UNITED NATIONS The U.N. Security Council renewed for six months on Thursday a peacekeeping mission in the Israeli-occupied Golan Heights monitoring a decades-old truce between Israel and Syria that has been shaken by a spillover of violence from Syria's civil war.
The unanimously agreed resolution stresses the need for the peacekeepers, who currently just carry handguns, to boost their protection. Diplomats said troops would likely now get equipment such as flak jackets, armored vehicles and machine guns.
The United Nations also plans to increase the force, which is known as UNDOF and has been operating with about 900 troops, to its authorized strength of 1,250.
Israel captured the Golan Heights from Syria in a 1967 war, and the countries technically remain at war. Syrian troops are not allowed in an area of separation under a 1973 ceasefire formalized in 1974.
UNDOF monitors the area of separation, a narrow strip of land running 45 miles (70 km) from Mount Hermon on the Lebanese border to the Yarmouk River frontier with Jordan.
The Security Council resolution "stresses the need to enhance the safety and security of UNDOF" and endorses recommendation of "further adjustments to the posture and operations of the mission, as well as to implement additional mitigation measures to enhance the self-defense capabilities."
Peacekeepers have been caught in the middle of fighting between Syrian troops and rebels in the area of separation, which had been largely quiet since the ceasefire. Stray shells and bullets also have landed on the Israeli-controlled side and Israeli troops have fired into Syria in response.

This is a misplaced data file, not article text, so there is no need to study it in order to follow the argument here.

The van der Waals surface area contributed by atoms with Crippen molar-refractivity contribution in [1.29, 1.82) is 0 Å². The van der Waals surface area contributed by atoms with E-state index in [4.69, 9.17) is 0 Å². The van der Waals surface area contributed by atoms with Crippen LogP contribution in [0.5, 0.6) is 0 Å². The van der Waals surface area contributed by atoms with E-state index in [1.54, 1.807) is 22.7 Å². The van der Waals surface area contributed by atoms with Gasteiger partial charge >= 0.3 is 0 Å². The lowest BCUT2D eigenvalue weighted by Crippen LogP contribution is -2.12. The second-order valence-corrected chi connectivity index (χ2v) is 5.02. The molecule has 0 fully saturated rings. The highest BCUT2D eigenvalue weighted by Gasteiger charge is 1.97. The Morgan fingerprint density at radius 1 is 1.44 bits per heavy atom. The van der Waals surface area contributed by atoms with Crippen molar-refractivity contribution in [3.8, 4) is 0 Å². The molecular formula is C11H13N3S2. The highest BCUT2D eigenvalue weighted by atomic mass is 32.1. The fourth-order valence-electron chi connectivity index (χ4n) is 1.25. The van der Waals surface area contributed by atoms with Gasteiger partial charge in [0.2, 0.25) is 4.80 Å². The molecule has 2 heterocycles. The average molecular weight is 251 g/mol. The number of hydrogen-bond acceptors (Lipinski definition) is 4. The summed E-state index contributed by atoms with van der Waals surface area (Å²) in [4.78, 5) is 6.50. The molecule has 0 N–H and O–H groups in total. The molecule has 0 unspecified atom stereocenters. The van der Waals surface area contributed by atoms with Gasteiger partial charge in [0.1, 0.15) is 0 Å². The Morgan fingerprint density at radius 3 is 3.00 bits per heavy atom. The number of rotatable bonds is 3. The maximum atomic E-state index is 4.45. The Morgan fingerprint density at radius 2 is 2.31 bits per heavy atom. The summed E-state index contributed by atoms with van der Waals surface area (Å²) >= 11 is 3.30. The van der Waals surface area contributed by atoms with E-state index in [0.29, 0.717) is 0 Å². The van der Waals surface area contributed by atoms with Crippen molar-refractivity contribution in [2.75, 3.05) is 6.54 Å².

Syria's conflict started more than two years ago with mainly peaceful demonstrations against President Bashar al-Assad, but descended into a civil war in which the United Nations says at least 90,000 people have been killed.
Earlier this month two U.N. peacekeepers were wounded when Syrian rebels captured a Golan border post, but were then driven out by Syrian troops. Rebels have detained peacekeepers on several different occasions before releasing them.
Japan and Croatia already have withdrawn troops from UNDOF due to the violence and Austria has started bringing home its contingent of some 380 troops. About 500 Fijian troops will fill the gap, while the United Nations is still in talks with various countries to find several hundred more troops to join the force.
The Philippines already has some 340 troops in UNDOF along with nearly 200 troops from India.
(Reporting by Michelle Nichols; Editing by Vicki Allen and Bill Trott)
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